In order to do the things, characters must have things that do things. In other words, they need weapons, armor, and equipment.
This section contains all of the arms, armaments, and general equipment that characters will need over the course of their adventures, as well as handy listings of gear packs that make the selection process a whole lot easier. While it’s a fairly comprehensive list, the world is a big place. Not every item will be available in every land, and players come up with strange requests. There will likely be some items that a character wants that are not listed here, in these instances, a fair market price and availability can typically be judged by using similar items as a basis of comparison.
All gear has an availability rating that defines where it can be found. The primary factors that determine this are available resources, likelihood of there being someone who can make it, and degree of demand in the area.
1 Available in any civilized area
2 Available in small towns
3 Available large towns
4 Available in cities
5 Scarce, difficult to find anywhere
6 Rare, typically specially crafted
This is not to say that it’s impossible to locate a particular item outside it’s availability area, just that it’s unlikely. It is always possible that an adventurer got killed and now their gear is available for sale by a local merchant.
Because the different lands and nations have different forms of currency and no one wants to deal with the minutiae of figuring out exchange rates, all items are listed with a simple price. Whether that price is in Empire silver, Hegemony pellets, or Nalranian trade values depends on the land, who is doing the purchasing, and how willing the seller is to take different currencies.
While there are quality differences, these are limited to armor, weapons, clothing, and tools. Any general or specialty gear that has a quality range or effect will be included in it’s listing.
To put it simply a Utility Position is the amount of space a piece of gear takes, as well as its location on the character. It is a combination of larger items (weapon, shield, etc.) and containers (pouches, backpacks, etc.). All characters have 8 UP based on the assumption that purchased gear is meant for the size of the character.
The purpose of Utility Positions is to give players an easy way to track their gear. Gear Packs are formatted to allow them to be easily recorded on a character sheet, and there’s a variety of containers to offer several ways for a character to carry gear. In addition, when an item needs to be drawn from a bag, knowing where it is will allow the GM and player to quickly determine how many actions it will take to draw. As all gear has a UP listed and all characters have a limited number of them available, this is an easy way to keep from overloading a character.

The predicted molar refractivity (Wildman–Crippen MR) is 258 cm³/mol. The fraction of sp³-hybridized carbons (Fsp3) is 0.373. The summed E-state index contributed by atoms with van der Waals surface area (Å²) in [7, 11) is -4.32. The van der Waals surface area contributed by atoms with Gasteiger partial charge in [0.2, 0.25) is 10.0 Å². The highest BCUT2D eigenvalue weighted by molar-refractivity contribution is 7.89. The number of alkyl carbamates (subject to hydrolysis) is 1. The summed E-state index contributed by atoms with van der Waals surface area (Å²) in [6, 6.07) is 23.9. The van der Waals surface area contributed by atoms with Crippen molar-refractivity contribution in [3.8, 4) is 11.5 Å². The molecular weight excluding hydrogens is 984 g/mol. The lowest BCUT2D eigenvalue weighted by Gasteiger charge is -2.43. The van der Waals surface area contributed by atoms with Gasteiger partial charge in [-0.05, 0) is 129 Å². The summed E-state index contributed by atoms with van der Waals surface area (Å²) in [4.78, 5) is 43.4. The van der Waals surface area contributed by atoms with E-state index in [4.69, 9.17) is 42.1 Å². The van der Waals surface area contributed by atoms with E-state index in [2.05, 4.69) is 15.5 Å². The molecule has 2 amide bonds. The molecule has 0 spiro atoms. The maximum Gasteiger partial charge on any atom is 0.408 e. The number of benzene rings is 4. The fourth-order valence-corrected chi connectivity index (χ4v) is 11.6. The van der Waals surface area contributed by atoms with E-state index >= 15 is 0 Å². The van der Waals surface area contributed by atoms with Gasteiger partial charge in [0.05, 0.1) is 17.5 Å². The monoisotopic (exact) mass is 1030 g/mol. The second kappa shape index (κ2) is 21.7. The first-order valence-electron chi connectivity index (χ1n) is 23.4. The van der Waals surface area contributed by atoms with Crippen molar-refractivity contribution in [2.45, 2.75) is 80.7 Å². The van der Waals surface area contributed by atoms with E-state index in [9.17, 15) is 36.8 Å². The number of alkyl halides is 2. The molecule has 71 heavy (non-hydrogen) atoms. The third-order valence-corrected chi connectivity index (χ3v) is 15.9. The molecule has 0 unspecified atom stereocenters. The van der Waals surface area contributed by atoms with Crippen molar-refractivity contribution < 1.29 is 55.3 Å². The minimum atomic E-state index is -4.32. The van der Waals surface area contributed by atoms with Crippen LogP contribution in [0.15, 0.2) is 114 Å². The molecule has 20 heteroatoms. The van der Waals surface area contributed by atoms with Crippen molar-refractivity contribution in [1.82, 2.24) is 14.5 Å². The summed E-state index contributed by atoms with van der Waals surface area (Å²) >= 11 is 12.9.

Essentially, each number corresponds to part of the character’s body where gear is stored:
1 Right Hip – two slots (med size weapon or dual belt pouch)
2 Left Hip – two slots (med size weapon or dual belt pouch)
3 Front Right – one slot (single belt pouch)
4 Front Left – one slot (single belt pouch)
5 Rear Right – two slots (dual belt pouch)
6 Rear Left – two slots (dual belt pouch)
7 Chest – four to eight slots (rucksack, bandolier)
8 Back – two to eleven slots (backpack, sword/ bedroll)
Utility Positions 1 and 2 recorded on the front side of the character sheet with the weapons, while the rest are recorded on the back side, with a specific place for the pack.
Where Utility Position is intended to make carrying gear easier and aid in the visual representation of the character, Carrying Capacity keeps players honest in how much their character can actually take with them. Between the Carrying Capacity (how much gear can be carried) and the Utility Positions (where the gear is carried), the details of every piece of gear carried is available. While it’s up to the GM to determine how they want their players to track it, for most, tracking the amount of gear carried by one or the other is typically sufficient.
Whether it’s a magic ring, a string of orc teeth worn around the neck, or a tiara from a dragon’s treasure, there are few things as meaningful or personal than jewelry. While it’s okay just to record the items in the inventory, having space to note where it’s worn and a give a short description personalizes it, and gives players a point of reference. With this in mind, the Jewelry section of the backside character sheet offers players this capability.
Optionally, this space can also be used to record the location of tattoos or scars, or to note the locations of a specialized container, i.e. right leg – dagger sheath. It’s designed to be flexible, appealing to a variety of character needs – where a thief might want to note hidden pockets, an adventurer may show off gory trophies or sparkly treasures.